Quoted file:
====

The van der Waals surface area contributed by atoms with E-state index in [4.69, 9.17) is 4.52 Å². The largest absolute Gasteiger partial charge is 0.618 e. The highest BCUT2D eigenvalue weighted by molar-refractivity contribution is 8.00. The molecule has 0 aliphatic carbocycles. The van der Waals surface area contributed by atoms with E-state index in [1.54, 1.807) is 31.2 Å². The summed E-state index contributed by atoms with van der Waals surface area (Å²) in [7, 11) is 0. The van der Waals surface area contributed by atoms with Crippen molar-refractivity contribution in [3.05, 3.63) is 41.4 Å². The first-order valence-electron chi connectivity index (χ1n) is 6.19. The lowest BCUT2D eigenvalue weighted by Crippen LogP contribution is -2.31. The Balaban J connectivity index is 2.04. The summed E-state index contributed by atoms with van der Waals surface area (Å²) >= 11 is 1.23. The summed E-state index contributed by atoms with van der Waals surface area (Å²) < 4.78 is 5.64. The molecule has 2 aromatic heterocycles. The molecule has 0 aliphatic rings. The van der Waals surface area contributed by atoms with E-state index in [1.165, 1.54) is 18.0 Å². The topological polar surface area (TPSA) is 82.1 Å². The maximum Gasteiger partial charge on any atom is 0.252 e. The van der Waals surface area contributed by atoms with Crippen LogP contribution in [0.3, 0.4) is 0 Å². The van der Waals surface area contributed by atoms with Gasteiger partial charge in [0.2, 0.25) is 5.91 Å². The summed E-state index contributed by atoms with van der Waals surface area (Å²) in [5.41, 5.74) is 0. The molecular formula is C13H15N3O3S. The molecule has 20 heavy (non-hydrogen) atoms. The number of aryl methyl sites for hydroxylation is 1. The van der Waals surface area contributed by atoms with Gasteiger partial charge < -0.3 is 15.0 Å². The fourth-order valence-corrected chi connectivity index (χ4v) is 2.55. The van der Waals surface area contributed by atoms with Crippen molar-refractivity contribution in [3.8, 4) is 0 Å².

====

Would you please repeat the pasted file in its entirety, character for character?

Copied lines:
The van der Waals surface area contributed by atoms with E-state index in [4.69, 9.17) is 4.52 Å². The largest absolute Gasteiger partial charge is 0.618 e. The highest BCUT2D eigenvalue weighted by molar-refractivity contribution is 8.00. The molecule has 0 aliphatic carbocycles. The van der Waals surface area contributed by atoms with E-state index in [1.54, 1.807) is 31.2 Å². The summed E-state index contributed by atoms with van der Waals surface area (Å²) in [7, 11) is 0. The van der Waals surface area contributed by atoms with Crippen molar-refractivity contribution in [3.05, 3.63) is 41.4 Å². The first-order valence-electron chi connectivity index (χ1n) is 6.19. The lowest BCUT2D eigenvalue weighted by Crippen LogP contribution is -2.31. The Balaban J connectivity index is 2.04. The summed E-state index contributed by atoms with van der Waals surface area (Å²) >= 11 is 1.23. The summed E-state index contributed by atoms with van der Waals surface area (Å²) < 4.78 is 5.64. The molecule has 2 aromatic heterocycles. The molecule has 0 aliphatic rings. The van der Waals surface area contributed by atoms with E-state index in [1.165, 1.54) is 18.0 Å². The topological polar surface area (TPSA) is 82.1 Å². The maximum Gasteiger partial charge on any atom is 0.252 e. The van der Waals surface area contributed by atoms with Crippen LogP contribution in [0.3, 0.4) is 0 Å². The van der Waals surface area contributed by atoms with Gasteiger partial charge in [0.2, 0.25) is 5.91 Å². The summed E-state index contributed by atoms with van der Waals surface area (Å²) in [5.41, 5.74) is 0. The molecular formula is C13H15N3O3S. The molecule has 20 heavy (non-hydrogen) atoms. The number of aryl methyl sites for hydroxylation is 1. The van der Waals surface area contributed by atoms with Gasteiger partial charge < -0.3 is 15.0 Å². The fourth-order valence-corrected chi connectivity index (χ4v) is 2.55. The van der Waals surface area contributed by atoms with Crippen molar-refractivity contribution in [3.8, 4) is 0 Å².